Tag Archives: new private home sales

Developer sales down almost 23% from year ago

The best-selling project in February was The Panorama in Ang Mo Kio.

New private home sales in Singapore fell by 22.8 percent to 301 units in February 2016, from 390 units in the same period last year, according to data released by the Urban Redevelopment Authority (URA) on Tuesday, 15 March.

On a monthly basis, the sales volume fell by 6.8 percent from the 323 units sold in January 2016, even though new launches surged 31.4 percent to 209 units from 159 units previously.

According to JLL, the “slower developer sales were expected due to the Lunar New Year lull and the continuation of the volatility in the stock market from the previous month”.

By location, sales in the Core Central Region (CCR) fell to 25 units in February, just shy of the 26 units sold in the previous month, and the 30 units sold a year ago.

In the Rest of Central Region (RCR), transaction levels edged up to 82 units from 81 units in January 2016. But compared to the 185 units sold a year ago, this area witnessed the largest year-on-year decline of 56 percent.

Meanwhile, developers sold 194 units in the Outside Central Region (OCR). While this translates to a 10 percent drop from the 216 units moved in the month before, it is an 11 percent improvement from the 175 units sold in February 2015.

According to PropNex Realty, properties in the OCR accounted for 64 percent of total sales by developers, while those in the CCR and RCR made up nine percent and 27 percent respectively.

The best-selling private residential projects last month were The Panorama, where 18 units were sold at a median price of $1,211 psf, followed by Kingsford Waterbay and Principal Garden, which moved 18 and 16 units at median prices of $1,127 psf and $1,612 psf, respectively.

Looking ahead, new private home sales could fall by around 10 to 15 percent year-on-year to between 1,000 and 1,200 units in Q1 2016, the lowest level seen for the past three years, said Mohamed Ismail, CEO of PropNex.

Nevertheless, transaction volume could rebound in March due to the fairly good performance of two newly launched developments, Cairnhill Nine and The Wisteria.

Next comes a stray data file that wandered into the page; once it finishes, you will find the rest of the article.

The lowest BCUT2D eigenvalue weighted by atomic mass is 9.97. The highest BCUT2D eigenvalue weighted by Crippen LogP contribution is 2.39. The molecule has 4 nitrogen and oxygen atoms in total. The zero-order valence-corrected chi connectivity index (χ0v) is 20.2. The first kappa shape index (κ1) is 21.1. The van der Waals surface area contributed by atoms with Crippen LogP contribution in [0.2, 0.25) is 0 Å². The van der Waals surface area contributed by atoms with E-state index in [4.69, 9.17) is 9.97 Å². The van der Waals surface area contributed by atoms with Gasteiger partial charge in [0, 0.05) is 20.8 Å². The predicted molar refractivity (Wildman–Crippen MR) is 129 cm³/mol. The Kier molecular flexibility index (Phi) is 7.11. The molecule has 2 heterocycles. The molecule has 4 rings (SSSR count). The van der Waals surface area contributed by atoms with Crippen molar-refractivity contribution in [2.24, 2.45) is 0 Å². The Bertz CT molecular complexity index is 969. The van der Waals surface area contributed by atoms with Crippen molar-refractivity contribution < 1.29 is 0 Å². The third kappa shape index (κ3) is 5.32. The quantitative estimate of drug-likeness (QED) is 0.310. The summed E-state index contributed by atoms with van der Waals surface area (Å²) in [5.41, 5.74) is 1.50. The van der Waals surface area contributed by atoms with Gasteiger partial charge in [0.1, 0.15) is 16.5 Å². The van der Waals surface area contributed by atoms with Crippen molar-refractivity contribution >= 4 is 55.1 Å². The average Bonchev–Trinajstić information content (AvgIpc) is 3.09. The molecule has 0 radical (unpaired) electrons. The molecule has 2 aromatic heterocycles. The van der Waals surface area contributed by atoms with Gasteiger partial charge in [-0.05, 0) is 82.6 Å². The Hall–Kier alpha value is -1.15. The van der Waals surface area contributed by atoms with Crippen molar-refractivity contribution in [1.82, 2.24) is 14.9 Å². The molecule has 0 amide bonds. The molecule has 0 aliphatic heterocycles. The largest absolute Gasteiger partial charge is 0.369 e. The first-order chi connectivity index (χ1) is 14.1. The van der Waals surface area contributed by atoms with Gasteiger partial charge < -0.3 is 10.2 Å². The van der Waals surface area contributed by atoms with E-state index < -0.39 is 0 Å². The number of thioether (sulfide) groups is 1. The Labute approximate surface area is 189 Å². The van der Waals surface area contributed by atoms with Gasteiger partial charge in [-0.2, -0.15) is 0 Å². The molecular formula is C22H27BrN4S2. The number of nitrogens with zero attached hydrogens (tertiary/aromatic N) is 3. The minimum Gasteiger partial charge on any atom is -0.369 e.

For the whole of 2016, private home sales are expected to remain weak at around 8,000 units, as long as the property cooling measures remain.

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Home buying momentum remains despite slower sales

Sales of new private homes in Singapore fell 16 percent to 322 units in January this year from the 384 units sold in December 2015, according to latest data from the Urban Redevelopment Authority (URA).

Including executive condominiums (ECs), developers sold 478 units in January, down from 508 units previously.

Year-on-year, developer sales (excluding ECs) dropped 14 percent from the 376 units sold in January 2015.

Despite the drop in sales, analysts believe that there continues to be traction in the market.

“There is still a momentum that’s underpinned by genuine buyers looking to buy a home for owner-occupation. Buyers are steadily picking up previously launched projects – both private homes and ECs,” said CBRE’s Desmond Sim, Head of Research Singapore & Southeast Asia.

“Despite the fact that there have been no new EC launches for the past three months, the market registered EC sales of an average of 155 units. Developers have been drip feeding the private home market with units of previously launched projects.”

The top-selling private residential projects in January were The Poiz Residences, Kingsford Hillview Peak, Sims Urban Oasis, Botanique at Bartley and The Panorama, revealed JLL, which attributed their better sales performance to their proximity to MRT stations and amenities.

For ECs, the better performing projects were The Amore, CDL’s The Brownstone, and The Vales.

Looking ahead, Ong Teck Hui, National Director, Research & Consultancy at JLL, reckons that the biggest immediate threat to stability in the residential property sector is the volatility in the stock market.

“As the volatility continues, a soft landing for the private home market in 2016 appears less likely. Buyers would become more cautious and developers would be less confident in launching new projects.”

He noted that the correlation between the stock market and the residential market can be significant, as seen during the last global financial crisis (GFC) when the stock market plunged 62 percent between October 2007 and March 2009, and developer sales dropped 71 percent to 4,264 units in 2008 from 14,811 units in 2007.

“While current financial market conditions are considered less severe than the GFC, continued volatility in the stock market is still likely to have an adverse impact on the residential market,” added Ong.